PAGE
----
FA chairman Greg Dyke’s announcement this week of his plans to improve the pool of English talent in the Premier League is welcome but unfortunately 20-odd years too late.
In many ways it is a case of locking the stable door once the horse has bolted.
Dyke is proposing raising the minimum number of home-grown players from eight to 12 at Premier League clubs
His plans also include ‘home-grown’ players having to train in England for three years before the age of 18 rather than 21.
UEFA president Michel Platini is in favour of the rule changes and the Frenchman could be a powerful ally with the Premier League unlikely to be keen.
During the 1990s, when I was a management committee member and also chairman of the PFA, we warned the authorities it was very clear back then the amount of sub-standard “foreigners” being allowed to ply their trade at English clubs would have a detrimental effect on the national team.
Everton FC legend Joe Royle
Back in the 90s, Joe Royle tried to sign Marc Hottiger, a Swiss full-back, for Everton but in the first instance the player was refused a work permit.
I was an Everton player at the time and on the PFA management committee, and in training, after the decision was made, Royle made it very clear to me his total displeasure over the situation.
I wasn’t on the panel which made the decision, but I was made guilty by association.
As it turned out an appeal was upheld and Hottiger was allowed to sign for Everton, but he made very little impact at the club and his place was eventually taken by Matt Jackson, a young English defender who played in Everton’s FA Cup winning side of 1995.
Greg Dyke may have good intentions, but I feel in the current climate it will be almost impossible to turn the tide.
Back in 1995, the rules for signing overseas player were more stringent, the requirements were more demanding.
Now the non-UK classification criteria is much broader. The EU has got bigger and relaxed its laws on the movement of labour.
FA chairman Greg Dyke
Equally, players from South America and Africa can now attain European classification very quickly.
No doubt English clubs will defend their right to choose players from whichever country they wish.
Many clubs have invested fortunes in scouting networks across South America and Africa.
In fairness to clubs, many have also invested heavily in their own academy structure, but so far it is widely felt these set-ups are not producing enough players which progress to first-team standard.
It is a very complicated problem to solve.
If it is to be solved, I don’t think it will be done by the FA but the clubs themselves, but first they will have to be convinced it is the right thing to do.
For things to change tougher legislation needs to be brought in – tougher than what Greg Dyke is proposing – to reduce the number of foreign players playing at our top level.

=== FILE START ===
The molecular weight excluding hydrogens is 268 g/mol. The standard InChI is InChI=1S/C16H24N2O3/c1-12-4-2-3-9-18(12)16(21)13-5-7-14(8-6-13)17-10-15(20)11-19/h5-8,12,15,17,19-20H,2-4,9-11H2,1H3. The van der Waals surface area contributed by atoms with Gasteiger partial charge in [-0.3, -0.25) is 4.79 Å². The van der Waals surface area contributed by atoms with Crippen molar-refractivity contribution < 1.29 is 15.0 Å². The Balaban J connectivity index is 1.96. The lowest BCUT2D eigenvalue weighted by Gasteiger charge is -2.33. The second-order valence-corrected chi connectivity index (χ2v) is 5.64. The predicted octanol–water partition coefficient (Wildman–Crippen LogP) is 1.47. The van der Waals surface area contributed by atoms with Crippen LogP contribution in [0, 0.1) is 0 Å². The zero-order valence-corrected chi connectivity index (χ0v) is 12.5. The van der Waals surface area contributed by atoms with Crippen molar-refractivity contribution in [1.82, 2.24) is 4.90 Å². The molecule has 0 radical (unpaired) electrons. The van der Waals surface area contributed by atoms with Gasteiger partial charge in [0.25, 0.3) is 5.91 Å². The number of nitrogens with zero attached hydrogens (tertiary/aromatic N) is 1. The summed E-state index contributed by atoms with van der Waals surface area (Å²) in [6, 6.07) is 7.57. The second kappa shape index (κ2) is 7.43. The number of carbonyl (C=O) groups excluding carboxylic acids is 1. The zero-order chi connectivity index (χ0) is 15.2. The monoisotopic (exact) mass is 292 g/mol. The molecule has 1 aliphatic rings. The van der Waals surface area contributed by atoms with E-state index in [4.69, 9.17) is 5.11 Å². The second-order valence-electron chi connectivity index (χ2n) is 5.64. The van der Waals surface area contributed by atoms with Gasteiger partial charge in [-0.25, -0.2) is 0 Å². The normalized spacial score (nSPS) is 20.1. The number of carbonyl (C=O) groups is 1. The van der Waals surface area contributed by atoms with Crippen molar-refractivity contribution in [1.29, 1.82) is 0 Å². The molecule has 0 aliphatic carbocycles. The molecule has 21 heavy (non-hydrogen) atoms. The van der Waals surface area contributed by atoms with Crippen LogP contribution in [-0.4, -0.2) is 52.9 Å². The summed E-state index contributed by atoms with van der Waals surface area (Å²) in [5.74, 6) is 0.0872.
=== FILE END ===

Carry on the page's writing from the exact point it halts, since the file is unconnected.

Incredible Wrexham fans will ensure Sunday is a special occasion
I’ve traveled with Wrexham FC fans a lot this season and accompanying some of them to Israel this week made the journey go a lot quicker.
Many of them are doing exactly what I’m doing – watching the Israel v Wales Euro qualifier and then planning to make a real effort to get back to see Wrexham’s big game on Sunday when they play North Ferriby United in the FA Trophy Final at Wembley.
Fair play to them, traveling abroad for the Israel game to cheer on Wales before getting behind their team less than 24 hours later.
The timing of Sunday’s final (1.30pm) could have been better, but it’s terrific that so many fans are making such a huge effort to get to London and get behind Wrexham.
Sunday promises to be a good day. We’ve sold a significant number of tickets, although not enough to half-fill the stadium.
However, our fans can still be relied upon to make a great atmosphere.
The defeat at Nuneaton in midweek made it pretty certain Wrexham will not be in this season’s Conference Premier play-offs.
WATCH: Wrexham fans at Wembley
Because of this many fans have mixed feelings about the season overall.
Beating Chester at home, our FA Cup run and an appearance at Wembley will be seen by some as a good return in Kevin Wilkin’s first full season as manager.
To finish the season with something tangible – ie the FA Trophy – will be fantastic.
We’ve won it before of course, as recently as two years ago, and we should win it again. If we do it something we can cherish for evermore.
However, other fans feel promotion back to the Football League is the No1 priority and only this would make it a great season.
Either way Sunday will be enjoyed and hopefully celebrated, after which it leaves us with eight league games to play.
Effectively, it will be a case of playing out the league season, but these matches will be very important for the manager to assess and plan for a real promotion challenge next season.